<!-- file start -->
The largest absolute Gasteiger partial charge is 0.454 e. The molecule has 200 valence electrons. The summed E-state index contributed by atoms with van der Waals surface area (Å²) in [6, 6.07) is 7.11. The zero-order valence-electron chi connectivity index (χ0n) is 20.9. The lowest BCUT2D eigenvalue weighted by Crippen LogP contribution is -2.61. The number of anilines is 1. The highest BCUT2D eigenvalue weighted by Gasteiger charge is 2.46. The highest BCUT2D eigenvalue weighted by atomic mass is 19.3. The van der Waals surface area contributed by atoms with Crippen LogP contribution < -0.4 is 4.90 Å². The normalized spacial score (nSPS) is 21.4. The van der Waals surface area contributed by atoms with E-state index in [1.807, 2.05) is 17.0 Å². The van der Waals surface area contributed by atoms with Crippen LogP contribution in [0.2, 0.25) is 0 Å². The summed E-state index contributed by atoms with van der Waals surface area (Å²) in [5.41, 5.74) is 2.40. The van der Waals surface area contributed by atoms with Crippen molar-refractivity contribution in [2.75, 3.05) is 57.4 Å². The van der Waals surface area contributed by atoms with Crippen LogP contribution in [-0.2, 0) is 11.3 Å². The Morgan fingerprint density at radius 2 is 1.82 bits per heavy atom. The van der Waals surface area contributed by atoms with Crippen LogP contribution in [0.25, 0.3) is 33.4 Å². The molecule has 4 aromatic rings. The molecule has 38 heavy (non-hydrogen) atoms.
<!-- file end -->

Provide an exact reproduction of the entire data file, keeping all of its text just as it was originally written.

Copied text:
The largest absolute Gasteiger partial charge is 0.454 e. The molecule has 200 valence electrons. The summed E-state index contributed by atoms with van der Waals surface area (Å²) in [6, 6.07) is 7.11. The zero-order valence-electron chi connectivity index (χ0n) is 20.9. The lowest BCUT2D eigenvalue weighted by Crippen LogP contribution is -2.61. The number of anilines is 1. The highest BCUT2D eigenvalue weighted by Gasteiger charge is 2.46. The highest BCUT2D eigenvalue weighted by atomic mass is 19.3. The van der Waals surface area contributed by atoms with Crippen LogP contribution < -0.4 is 4.90 Å². The normalized spacial score (nSPS) is 21.4. The van der Waals surface area contributed by atoms with E-state index in [1.807, 2.05) is 17.0 Å². The van der Waals surface area contributed by atoms with Crippen LogP contribution in [0.2, 0.25) is 0 Å². The summed E-state index contributed by atoms with van der Waals surface area (Å²) in [5.41, 5.74) is 2.40. The van der Waals surface area contributed by atoms with Crippen molar-refractivity contribution in [2.75, 3.05) is 57.4 Å². The van der Waals surface area contributed by atoms with Crippen LogP contribution in [-0.2, 0) is 11.3 Å². The Morgan fingerprint density at radius 2 is 1.82 bits per heavy atom. The van der Waals surface area contributed by atoms with Crippen LogP contribution in [0.25, 0.3) is 33.4 Å². The molecule has 4 aromatic rings. The molecule has 38 heavy (non-hydrogen) atoms.